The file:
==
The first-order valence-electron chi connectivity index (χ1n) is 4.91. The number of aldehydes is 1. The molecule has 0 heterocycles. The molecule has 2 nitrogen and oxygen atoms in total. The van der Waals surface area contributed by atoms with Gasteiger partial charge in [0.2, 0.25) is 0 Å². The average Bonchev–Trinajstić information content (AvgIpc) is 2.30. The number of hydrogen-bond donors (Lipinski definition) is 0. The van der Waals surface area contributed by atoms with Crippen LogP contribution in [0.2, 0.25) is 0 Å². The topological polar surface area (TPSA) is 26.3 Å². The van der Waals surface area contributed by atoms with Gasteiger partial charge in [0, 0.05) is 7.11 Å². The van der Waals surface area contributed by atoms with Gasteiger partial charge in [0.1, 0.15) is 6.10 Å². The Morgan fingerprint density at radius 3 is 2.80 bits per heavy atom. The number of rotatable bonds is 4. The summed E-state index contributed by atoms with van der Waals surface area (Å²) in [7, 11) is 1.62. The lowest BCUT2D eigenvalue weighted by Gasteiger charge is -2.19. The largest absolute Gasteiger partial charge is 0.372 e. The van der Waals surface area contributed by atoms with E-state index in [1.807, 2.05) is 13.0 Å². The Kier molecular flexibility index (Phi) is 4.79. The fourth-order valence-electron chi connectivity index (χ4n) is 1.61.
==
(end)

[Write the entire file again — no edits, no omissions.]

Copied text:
The first-order valence-electron chi connectivity index (χ1n) is 4.91. The number of aldehydes is 1. The molecule has 0 heterocycles. The molecule has 2 nitrogen and oxygen atoms in total. The van der Waals surface area contributed by atoms with Gasteiger partial charge in [0.2, 0.25) is 0 Å². The average Bonchev–Trinajstić information content (AvgIpc) is 2.30. The number of hydrogen-bond donors (Lipinski definition) is 0. The van der Waals surface area contributed by atoms with Crippen LogP contribution in [0.2, 0.25) is 0 Å². The topological polar surface area (TPSA) is 26.3 Å². The van der Waals surface area contributed by atoms with Gasteiger partial charge in [0, 0.05) is 7.11 Å². The van der Waals surface area contributed by atoms with Gasteiger partial charge in [0.1, 0.15) is 6.10 Å². The Morgan fingerprint density at radius 3 is 2.80 bits per heavy atom. The number of rotatable bonds is 4. The summed E-state index contributed by atoms with van der Waals surface area (Å²) in [7, 11) is 1.62. The lowest BCUT2D eigenvalue weighted by Gasteiger charge is -2.19. The largest absolute Gasteiger partial charge is 0.372 e. The van der Waals surface area contributed by atoms with E-state index in [1.807, 2.05) is 13.0 Å². The Kier molecular flexibility index (Phi) is 4.79. The fourth-order valence-electron chi connectivity index (χ4n) is 1.61.